According to new research, babies born into bilingual families are better at switching their attention from one task to another compared with infants from homes where only one language is spoken. The study, led by Anglia Ruskin University (ARU), used eye-tracking technology to record the gaze of 102 infants carrying out a variety of tasks. Scientists found that those from bilingual homes are able to change their focus “more quickly and more frequently” than those from monolingual homes.

Baby reading with dad

The researchers studied babies between the ages of seven and nine months, half from bilingual homes and half from monolingual homes, to rule out any benefits gained from being able to speak a second language, often referred to as the “bilingual advantage.” Instead, the study focused on the effects of growing up simply hearing two or more languages.

Dr Dean D’Souza, Senior Lecturer in Psychology at ARU said, “Bilingual environments may be more variable and unpredictable than monolingual environments — and therefore more challenging to learn in. We know that babies can easily acquire multiple languages, so we wanted to investigate how they manage it. Our research suggests that babies in bilingual homes adapt to their more complex environment by seeking out additional information.”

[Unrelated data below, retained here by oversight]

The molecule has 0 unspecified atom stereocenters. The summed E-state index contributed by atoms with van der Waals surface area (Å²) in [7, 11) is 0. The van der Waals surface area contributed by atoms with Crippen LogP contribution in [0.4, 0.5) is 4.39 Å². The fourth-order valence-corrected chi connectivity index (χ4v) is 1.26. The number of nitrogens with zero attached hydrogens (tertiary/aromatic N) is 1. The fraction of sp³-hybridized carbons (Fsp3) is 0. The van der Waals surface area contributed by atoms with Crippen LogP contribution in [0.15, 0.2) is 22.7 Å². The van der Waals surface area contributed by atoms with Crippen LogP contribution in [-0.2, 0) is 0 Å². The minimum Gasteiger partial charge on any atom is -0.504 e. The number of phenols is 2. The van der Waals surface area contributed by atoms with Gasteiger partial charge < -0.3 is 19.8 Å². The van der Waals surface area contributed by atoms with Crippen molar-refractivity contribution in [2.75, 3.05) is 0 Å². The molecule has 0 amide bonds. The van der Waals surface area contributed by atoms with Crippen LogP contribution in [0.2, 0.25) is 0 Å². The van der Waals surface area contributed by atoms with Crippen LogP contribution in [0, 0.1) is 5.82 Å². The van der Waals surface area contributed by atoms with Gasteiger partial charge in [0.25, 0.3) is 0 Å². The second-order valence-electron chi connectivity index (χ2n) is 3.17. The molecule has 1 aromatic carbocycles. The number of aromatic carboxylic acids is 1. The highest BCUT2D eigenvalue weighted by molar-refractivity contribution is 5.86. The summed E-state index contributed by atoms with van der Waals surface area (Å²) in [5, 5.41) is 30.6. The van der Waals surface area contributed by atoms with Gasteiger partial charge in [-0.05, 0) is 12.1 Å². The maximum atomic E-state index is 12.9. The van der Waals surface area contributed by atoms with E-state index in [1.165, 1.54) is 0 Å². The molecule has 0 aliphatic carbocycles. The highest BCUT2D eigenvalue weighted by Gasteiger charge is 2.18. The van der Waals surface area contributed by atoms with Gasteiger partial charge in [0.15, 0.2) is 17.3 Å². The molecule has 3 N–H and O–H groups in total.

When shown two pictures side by side, infants from bilingual homes shifted attention from one picture to another more frequently than infants from monolingual homes, suggesting these babies were exploring more of their environment.The study also found that when a new picture appeared on the screen, babies from bilingual homes were 33% faster at redirecting their attention towards the new picture.

D’Souza added, “Scanning their surroundings faster and more frequently might help the infants in a number of ways. For example, redirecting attention from a toy to a speaker’s mouth could help infants to match ambiguous speech sounds with mouth movements.”

The researchers are currently investigating whether this faster and more frequent switching in infancy can have a longer lasting developmental impact.

The findings were published in the journal Royal Society Open Science.

—Jennifer Swartvagher

Featured photo: Picsea on Unsplash


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